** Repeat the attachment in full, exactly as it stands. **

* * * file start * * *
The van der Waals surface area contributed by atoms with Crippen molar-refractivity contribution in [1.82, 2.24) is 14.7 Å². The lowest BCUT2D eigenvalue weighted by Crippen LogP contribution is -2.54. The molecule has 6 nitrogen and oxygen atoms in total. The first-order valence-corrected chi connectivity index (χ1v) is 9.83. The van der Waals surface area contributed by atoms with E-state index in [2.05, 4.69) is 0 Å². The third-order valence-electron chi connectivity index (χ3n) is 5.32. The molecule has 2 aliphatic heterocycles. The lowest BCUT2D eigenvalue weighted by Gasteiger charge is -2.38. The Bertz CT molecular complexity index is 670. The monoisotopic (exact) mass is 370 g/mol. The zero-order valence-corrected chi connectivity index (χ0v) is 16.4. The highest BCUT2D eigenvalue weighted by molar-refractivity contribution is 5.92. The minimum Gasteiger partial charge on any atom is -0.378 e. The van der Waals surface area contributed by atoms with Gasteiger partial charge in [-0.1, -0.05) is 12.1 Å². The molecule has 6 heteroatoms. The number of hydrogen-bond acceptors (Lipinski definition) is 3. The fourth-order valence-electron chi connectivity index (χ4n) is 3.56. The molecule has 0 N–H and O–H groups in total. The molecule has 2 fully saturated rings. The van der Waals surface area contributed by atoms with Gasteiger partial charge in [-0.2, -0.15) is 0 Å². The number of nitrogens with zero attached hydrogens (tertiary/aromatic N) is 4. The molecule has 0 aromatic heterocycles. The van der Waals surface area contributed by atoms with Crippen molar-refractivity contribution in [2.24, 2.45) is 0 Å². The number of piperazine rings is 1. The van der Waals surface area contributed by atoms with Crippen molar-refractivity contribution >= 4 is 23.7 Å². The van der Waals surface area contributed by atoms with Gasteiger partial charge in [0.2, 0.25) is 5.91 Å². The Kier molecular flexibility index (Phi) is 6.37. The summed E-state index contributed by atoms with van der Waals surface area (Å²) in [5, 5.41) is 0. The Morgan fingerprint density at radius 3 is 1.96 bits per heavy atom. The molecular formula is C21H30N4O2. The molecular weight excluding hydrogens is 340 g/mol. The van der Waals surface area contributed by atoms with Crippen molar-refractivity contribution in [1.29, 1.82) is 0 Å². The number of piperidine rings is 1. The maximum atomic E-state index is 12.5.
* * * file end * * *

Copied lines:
The van der Waals surface area contributed by atoms with Crippen molar-refractivity contribution in [1.82, 2.24) is 14.7 Å². The lowest BCUT2D eigenvalue weighted by Crippen LogP contribution is -2.54. The molecule has 6 nitrogen and oxygen atoms in total. The first-order valence-corrected chi connectivity index (χ1v) is 9.83. The van der Waals surface area contributed by atoms with E-state index in [2.05, 4.69) is 0 Å². The third-order valence-electron chi connectivity index (χ3n) is 5.32. The molecule has 2 aliphatic heterocycles. The lowest BCUT2D eigenvalue weighted by Gasteiger charge is -2.38. The Bertz CT molecular complexity index is 670. The monoisotopic (exact) mass is 370 g/mol. The zero-order valence-corrected chi connectivity index (χ0v) is 16.4. The highest BCUT2D eigenvalue weighted by molar-refractivity contribution is 5.92. The minimum Gasteiger partial charge on any atom is -0.378 e. The van der Waals surface area contributed by atoms with Gasteiger partial charge in [-0.1, -0.05) is 12.1 Å². The molecule has 6 heteroatoms. The number of hydrogen-bond acceptors (Lipinski definition) is 3. The fourth-order valence-electron chi connectivity index (χ4n) is 3.56. The molecule has 0 N–H and O–H groups in total. The molecule has 2 fully saturated rings. The van der Waals surface area contributed by atoms with Gasteiger partial charge in [-0.2, -0.15) is 0 Å². The number of nitrogens with zero attached hydrogens (tertiary/aromatic N) is 4. The molecule has 0 aromatic heterocycles. The van der Waals surface area contributed by atoms with Crippen molar-refractivity contribution in [2.24, 2.45) is 0 Å². The number of piperazine rings is 1. The van der Waals surface area contributed by atoms with Crippen molar-refractivity contribution >= 4 is 23.7 Å². The van der Waals surface area contributed by atoms with Gasteiger partial charge in [0.2, 0.25) is 5.91 Å². The Kier molecular flexibility index (Phi) is 6.37. The summed E-state index contributed by atoms with van der Waals surface area (Å²) in [5, 5.41) is 0. The Morgan fingerprint density at radius 3 is 1.96 bits per heavy atom. The molecular formula is C21H30N4O2. The molecular weight excluding hydrogens is 340 g/mol. The van der Waals surface area contributed by atoms with Crippen molar-refractivity contribution in [1.29, 1.82) is 0 Å². The number of piperidine rings is 1. The maximum atomic E-state index is 12.5.